Banks seem set for easier year
The current calendar year is likely to bring some relief for Indian banks in terms of asset quality, as bad loans are expected to show a declining trend from March, helped by expected easing in interest rates by the Reserve Bank of India (RBI).india Updated: Jan 14, 2013 01:52 IST
The current calendar year is likely to bring some relief for Indian banks in terms of asset quality, as bad loans are expected to show a declining trend from March, helped by expected easing in interest rates by the Reserve Bank of India (RBI).
“If we look at asset quality, the current calendar year is expected to be better than the previous year,” said Kajal Gandhi, banking analyst, ICICI Securities.
“Banks are expected to report rise in bad loans till March quarter but after that pressure on asset quality is likely to reduce.”
The year 2012 was a bad year for banks, especially in terms of bad loans.
According to RBI data, gross non-performing asset (NPA) ratio of banks rose sharply to 3.6% of advances at the end September 2012 from 2.9% at the end March 2012.Public sector banks witnessed a high degree of deterioration in asset quality compared to their private peers.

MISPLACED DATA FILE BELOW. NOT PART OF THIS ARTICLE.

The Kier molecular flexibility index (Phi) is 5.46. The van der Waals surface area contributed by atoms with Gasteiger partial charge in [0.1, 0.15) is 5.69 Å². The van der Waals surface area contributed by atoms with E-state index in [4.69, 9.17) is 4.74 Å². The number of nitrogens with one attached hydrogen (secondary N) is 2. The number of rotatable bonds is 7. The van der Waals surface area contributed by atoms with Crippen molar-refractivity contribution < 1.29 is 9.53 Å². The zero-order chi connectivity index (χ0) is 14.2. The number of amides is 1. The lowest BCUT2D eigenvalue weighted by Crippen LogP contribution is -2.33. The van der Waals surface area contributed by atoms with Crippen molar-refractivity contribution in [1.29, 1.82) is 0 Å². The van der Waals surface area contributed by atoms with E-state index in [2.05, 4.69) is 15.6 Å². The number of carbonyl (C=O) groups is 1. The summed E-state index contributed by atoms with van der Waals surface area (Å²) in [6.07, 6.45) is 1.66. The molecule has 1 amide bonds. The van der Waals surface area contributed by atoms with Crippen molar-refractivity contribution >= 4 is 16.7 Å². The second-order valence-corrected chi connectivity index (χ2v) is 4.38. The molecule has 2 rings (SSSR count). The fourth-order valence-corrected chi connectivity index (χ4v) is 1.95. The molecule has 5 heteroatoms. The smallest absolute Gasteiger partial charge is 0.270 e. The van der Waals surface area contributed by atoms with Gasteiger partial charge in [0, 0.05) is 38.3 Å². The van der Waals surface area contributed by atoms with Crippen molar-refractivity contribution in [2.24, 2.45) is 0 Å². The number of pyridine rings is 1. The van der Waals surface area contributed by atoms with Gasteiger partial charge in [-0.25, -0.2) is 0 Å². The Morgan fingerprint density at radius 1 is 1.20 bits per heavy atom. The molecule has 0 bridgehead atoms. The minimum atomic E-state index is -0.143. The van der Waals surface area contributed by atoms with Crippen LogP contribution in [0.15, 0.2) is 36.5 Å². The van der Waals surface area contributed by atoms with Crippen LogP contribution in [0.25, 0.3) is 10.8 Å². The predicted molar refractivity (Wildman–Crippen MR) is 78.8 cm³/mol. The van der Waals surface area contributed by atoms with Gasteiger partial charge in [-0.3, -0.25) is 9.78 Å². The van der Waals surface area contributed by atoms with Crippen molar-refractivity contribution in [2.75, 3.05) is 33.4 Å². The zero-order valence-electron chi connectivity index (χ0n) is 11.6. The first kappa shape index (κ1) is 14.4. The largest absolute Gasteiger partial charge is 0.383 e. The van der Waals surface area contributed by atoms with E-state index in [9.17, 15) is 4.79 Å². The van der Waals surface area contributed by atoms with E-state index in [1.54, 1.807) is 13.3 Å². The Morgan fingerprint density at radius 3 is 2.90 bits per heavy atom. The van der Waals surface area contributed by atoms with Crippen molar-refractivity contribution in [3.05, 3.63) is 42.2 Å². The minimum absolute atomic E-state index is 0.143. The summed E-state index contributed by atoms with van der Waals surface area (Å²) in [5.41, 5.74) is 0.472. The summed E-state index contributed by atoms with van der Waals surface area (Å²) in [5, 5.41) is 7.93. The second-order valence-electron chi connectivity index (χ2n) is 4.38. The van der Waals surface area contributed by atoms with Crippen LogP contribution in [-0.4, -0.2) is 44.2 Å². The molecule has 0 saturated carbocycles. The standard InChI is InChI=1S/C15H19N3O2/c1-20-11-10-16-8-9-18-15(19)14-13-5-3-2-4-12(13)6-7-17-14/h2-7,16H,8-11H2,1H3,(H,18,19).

“Asset quality of banks was severely impaired last year, as revealed by the steep increase in NPAs, owing to their significant exposure to troubled sectors such as power, aviation, real estate and telecom,” said Sanketh Arouje, leader, economy analysis group, Dun & Bradstreet India.
According to rating agency ICRA, banks’ gross NPAs are likely to cross Rs. 2 trillion and reach 3.6-3.8% of gross advances as on March 31, 2013, up from 2.8% a year ago.
Easing in interest rates will play a crucial role in improving the asset quality of banks.
“Interest rates are expected to head downward in 2013 as the RBI has guided for a rate cut in the first quarter of 2013, which is a positive development for improving asset quality,” said a senior official of a public sector bank. “Cases of loan defaults decline with easing in interest rates.”
Last year banks saw their exposure to debt-laden firms such as Kingfisher Airlines, Air India and Deccan Chronicle Holdings turning into NPAs, which made a huge dent on their profitability.